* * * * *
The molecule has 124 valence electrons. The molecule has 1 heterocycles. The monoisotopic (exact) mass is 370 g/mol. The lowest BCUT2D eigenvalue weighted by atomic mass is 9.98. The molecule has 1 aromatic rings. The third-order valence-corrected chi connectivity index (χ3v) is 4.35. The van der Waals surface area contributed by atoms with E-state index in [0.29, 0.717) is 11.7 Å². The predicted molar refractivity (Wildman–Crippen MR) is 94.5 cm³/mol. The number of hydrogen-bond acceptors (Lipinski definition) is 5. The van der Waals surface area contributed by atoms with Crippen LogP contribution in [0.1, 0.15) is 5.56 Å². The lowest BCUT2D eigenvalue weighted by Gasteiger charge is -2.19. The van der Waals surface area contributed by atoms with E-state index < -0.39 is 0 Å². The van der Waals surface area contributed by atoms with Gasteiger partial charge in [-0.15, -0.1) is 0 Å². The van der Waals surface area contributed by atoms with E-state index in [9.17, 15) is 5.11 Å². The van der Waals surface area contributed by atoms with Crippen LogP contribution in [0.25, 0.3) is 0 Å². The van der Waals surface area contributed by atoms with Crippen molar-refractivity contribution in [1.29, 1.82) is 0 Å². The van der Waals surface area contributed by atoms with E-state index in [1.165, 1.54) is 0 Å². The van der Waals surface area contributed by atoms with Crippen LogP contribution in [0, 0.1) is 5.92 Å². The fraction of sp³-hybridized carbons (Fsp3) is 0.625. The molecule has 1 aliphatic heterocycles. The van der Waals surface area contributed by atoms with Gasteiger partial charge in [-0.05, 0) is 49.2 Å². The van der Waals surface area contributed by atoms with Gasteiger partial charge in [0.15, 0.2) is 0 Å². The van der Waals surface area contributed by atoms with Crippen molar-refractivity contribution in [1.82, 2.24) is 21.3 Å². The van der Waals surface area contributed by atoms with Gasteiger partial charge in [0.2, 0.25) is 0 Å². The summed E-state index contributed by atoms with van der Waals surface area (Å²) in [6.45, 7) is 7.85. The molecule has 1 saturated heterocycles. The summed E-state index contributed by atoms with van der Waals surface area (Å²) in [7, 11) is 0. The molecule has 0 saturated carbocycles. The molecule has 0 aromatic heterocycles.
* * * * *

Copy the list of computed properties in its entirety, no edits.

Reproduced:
The molecule has 124 valence electrons. The molecule has 1 heterocycles. The monoisotopic (exact) mass is 370 g/mol. The lowest BCUT2D eigenvalue weighted by atomic mass is 9.98. The molecule has 1 aromatic rings. The third-order valence-corrected chi connectivity index (χ3v) is 4.35. The van der Waals surface area contributed by atoms with E-state index in [0.29, 0.717) is 11.7 Å². The predicted molar refractivity (Wildman–Crippen MR) is 94.5 cm³/mol. The number of hydrogen-bond acceptors (Lipinski definition) is 5. The van der Waals surface area contributed by atoms with Crippen LogP contribution in [0.1, 0.15) is 5.56 Å². The lowest BCUT2D eigenvalue weighted by Gasteiger charge is -2.19. The van der Waals surface area contributed by atoms with E-state index < -0.39 is 0 Å². The van der Waals surface area contributed by atoms with Gasteiger partial charge in [-0.15, -0.1) is 0 Å². The van der Waals surface area contributed by atoms with E-state index in [9.17, 15) is 5.11 Å². The van der Waals surface area contributed by atoms with Crippen LogP contribution in [0.25, 0.3) is 0 Å². The van der Waals surface area contributed by atoms with Crippen molar-refractivity contribution in [1.29, 1.82) is 0 Å². The van der Waals surface area contributed by atoms with E-state index in [1.165, 1.54) is 0 Å². The van der Waals surface area contributed by atoms with Crippen LogP contribution in [0, 0.1) is 5.92 Å². The fraction of sp³-hybridized carbons (Fsp3) is 0.625. The molecule has 1 aliphatic heterocycles. The van der Waals surface area contributed by atoms with Gasteiger partial charge in [-0.05, 0) is 49.2 Å². The van der Waals surface area contributed by atoms with Gasteiger partial charge in [0.15, 0.2) is 0 Å². The van der Waals surface area contributed by atoms with Crippen molar-refractivity contribution in [1.82, 2.24) is 21.3 Å². The van der Waals surface area contributed by atoms with Gasteiger partial charge in [0.2, 0.25) is 0 Å². The summed E-state index contributed by atoms with van der Waals surface area (Å²) in [6.45, 7) is 7.85. The molecule has 1 saturated heterocycles. The summed E-state index contributed by atoms with van der Waals surface area (Å²) in [7, 11) is 0. The molecule has 0 saturated carbocycles. The molecule has 0 aromatic heterocycles.